Health officials have detected the first potential cases of the COVID-19 omicron variant in Tulare County.
Two recently collected samples showed traits that are consistent with the new variant of the coronavirus that experts say is more contagious but less severe than previous strains, the Tulare County Public Health department announced Friday morning.
The cases will not be confirmed omicron for several days until scientists can sequence the virus' genome, county health officials said.
The announcement did not say where in the county the potential omicron patients lived, or whether they had recently traveled. Their vaccination status was also not immediately released.
“Considering the national trend, we’ve been aware of the variants being present in our state, as well as surrounding counties,” Tulare County Public Health Officer Dr. Karen Haught said in a statement. “We need to continue the important safety measures to slow the spread of COVID-19, and it is especially important for everyone to get vaccinated, get their booster vaccines, and wear a face covering or mask while in any public indoor setting.”
Just over half of eligible Tulare County residents have been vaccinated as of this week — among the lowest rates in the state.
The first Central California case of the omicron variant was found in Fresno County this week, and health officials say the more virulent disease is probably already in Tulare County or will be soon.
"Now is a critical time to protect our communities and prevent this highly contagious strain of COVID from spreading to our vulnerable populations," David Luchini, the director of Fresno County's public health department said in a news release.
While models show that omicrons' death and hospitalization rates are more than 90% lower than delta's, the new variant is so infectious that it may still put a severe strain on hospitals.
This means San Joaquin Valley and Tulare County hospitals, which are already crowded, might be overwhelmed if there is a surge in omicron cases.
"Everyone eligible for a vaccine needs to have one as soon as possible, and those due for a booster dose should get one as soon as they can," said Rais Vohra, Fresno County's interim health officer, in the release. "The added protection of a booster will be needed to reduce infections and prevent severe illness this winter."
The most promising omicron news came out of Europe this week: A study of real-world data published Wednesday by the Imperial College of London suggests that omicron cases have up to a 20% reduced risk of any hospitalization compared to the delta variant, and up to a 45% reduced risk of overnight admissions.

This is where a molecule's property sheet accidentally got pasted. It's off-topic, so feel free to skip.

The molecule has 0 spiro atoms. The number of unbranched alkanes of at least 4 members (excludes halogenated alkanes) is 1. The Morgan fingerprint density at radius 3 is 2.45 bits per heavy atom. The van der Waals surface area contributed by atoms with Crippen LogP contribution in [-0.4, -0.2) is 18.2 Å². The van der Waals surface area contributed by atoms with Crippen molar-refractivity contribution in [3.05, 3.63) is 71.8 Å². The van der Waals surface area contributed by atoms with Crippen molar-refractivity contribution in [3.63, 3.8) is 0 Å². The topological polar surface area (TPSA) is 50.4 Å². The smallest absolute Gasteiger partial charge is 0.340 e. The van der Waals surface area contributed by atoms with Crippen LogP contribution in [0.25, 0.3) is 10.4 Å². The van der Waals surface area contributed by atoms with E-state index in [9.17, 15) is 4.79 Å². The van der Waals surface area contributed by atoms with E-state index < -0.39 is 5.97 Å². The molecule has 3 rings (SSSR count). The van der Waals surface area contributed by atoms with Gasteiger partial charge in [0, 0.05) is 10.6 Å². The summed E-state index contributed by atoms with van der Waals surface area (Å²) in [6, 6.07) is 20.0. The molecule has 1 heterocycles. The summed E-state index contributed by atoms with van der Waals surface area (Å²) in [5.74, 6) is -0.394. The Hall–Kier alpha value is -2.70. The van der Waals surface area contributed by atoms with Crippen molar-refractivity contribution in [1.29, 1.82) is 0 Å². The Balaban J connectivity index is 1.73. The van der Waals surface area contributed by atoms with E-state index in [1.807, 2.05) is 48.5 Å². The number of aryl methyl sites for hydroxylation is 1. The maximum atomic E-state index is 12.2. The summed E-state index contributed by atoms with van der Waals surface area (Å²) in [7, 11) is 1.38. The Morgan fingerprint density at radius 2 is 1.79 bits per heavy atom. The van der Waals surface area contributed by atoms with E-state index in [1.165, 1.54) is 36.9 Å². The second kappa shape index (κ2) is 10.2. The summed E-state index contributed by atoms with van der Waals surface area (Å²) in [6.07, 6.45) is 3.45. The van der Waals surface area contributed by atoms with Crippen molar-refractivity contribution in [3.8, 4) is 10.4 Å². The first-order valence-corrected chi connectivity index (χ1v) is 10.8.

The highly contagious omicron variant is evident in 50% to 70% of new coronavirus cases in parts of the most populous state heading into the holidays, California health officials reported.
It is now being “detected at increasing proportions in wastewater in multiple regions throughout California,” the California Department of Public Health said.
At least three of the state’s health systems have reported that about 50% to 70% of their coronavirus cases are consistent with omicron, the department said without naming the systems.
Orange County had more than 650 positive tests reported Thursday compared with about 400 on a given day last week, and Dr. Regina Chinsio-Kwong, the county’s deputy health officer attributed most of the increase to omicron.
A workplace holiday party with about 50 people in Davis, west of Sacramento, led to an outbreak of at least 16 cases, at least 10 of whom were identified as having omicron, Yolo County officials said. All 16 were fully vaccinated and eight had received their booster.
Public health officials similarly said at least 28 vaccinated people tested positive after a holiday party in Marin County, north of San Francisco, and they believe it involves the omicron variant.
Gov. Gavin Newsom held out that hope as he urged people to get vaccinated or their booster shots.
“We’re all exhausted by this,” he acknowledged. “But we have something we never had in the past, and that’s the power of these life-saving vaccines and the power to get boosted to get through this arguably fifth wave of this pandemic.”
Contributing: James Ward
Joshua Yeager is a reporter with the Visalia Times-Delta and a Report for America corps member. He covers Tulare County news deserts with a focus on the environment and local governments.
This article originally appeared on Visalia Times-Delta: BREAKING: First potential Omicron COVID-19 cases detected in Tulare Co